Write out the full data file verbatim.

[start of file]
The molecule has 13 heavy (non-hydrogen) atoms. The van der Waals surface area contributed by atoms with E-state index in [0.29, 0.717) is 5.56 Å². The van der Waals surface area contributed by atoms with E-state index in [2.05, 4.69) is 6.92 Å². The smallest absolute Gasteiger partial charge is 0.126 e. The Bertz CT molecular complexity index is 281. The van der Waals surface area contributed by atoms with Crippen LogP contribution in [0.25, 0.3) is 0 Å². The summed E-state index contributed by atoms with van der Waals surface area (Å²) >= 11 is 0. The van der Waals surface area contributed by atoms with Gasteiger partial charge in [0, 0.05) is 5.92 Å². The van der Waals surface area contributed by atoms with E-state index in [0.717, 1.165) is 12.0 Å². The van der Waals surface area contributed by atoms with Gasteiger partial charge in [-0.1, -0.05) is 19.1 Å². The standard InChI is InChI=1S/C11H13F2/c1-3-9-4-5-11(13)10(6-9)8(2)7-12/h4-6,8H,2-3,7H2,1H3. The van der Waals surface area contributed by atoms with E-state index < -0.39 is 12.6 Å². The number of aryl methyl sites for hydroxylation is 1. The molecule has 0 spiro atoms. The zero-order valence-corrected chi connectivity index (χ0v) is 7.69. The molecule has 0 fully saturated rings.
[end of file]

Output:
The molecule has 13 heavy (non-hydrogen) atoms. The van der Waals surface area contributed by atoms with E-state index in [0.29, 0.717) is 5.56 Å². The van der Waals surface area contributed by atoms with E-state index in [2.05, 4.69) is 6.92 Å². The smallest absolute Gasteiger partial charge is 0.126 e. The Bertz CT molecular complexity index is 281. The van der Waals surface area contributed by atoms with Crippen LogP contribution in [0.25, 0.3) is 0 Å². The summed E-state index contributed by atoms with van der Waals surface area (Å²) >= 11 is 0. The van der Waals surface area contributed by atoms with Gasteiger partial charge in [0, 0.05) is 5.92 Å². The van der Waals surface area contributed by atoms with E-state index in [0.717, 1.165) is 12.0 Å². The van der Waals surface area contributed by atoms with Gasteiger partial charge in [-0.1, -0.05) is 19.1 Å². The standard InChI is InChI=1S/C11H13F2/c1-3-9-4-5-11(13)10(6-9)8(2)7-12/h4-6,8H,2-3,7H2,1H3. The van der Waals surface area contributed by atoms with E-state index < -0.39 is 12.6 Å². The number of aryl methyl sites for hydroxylation is 1. The molecule has 0 spiro atoms. The zero-order valence-corrected chi connectivity index (χ0v) is 7.69. The molecule has 0 fully saturated rings.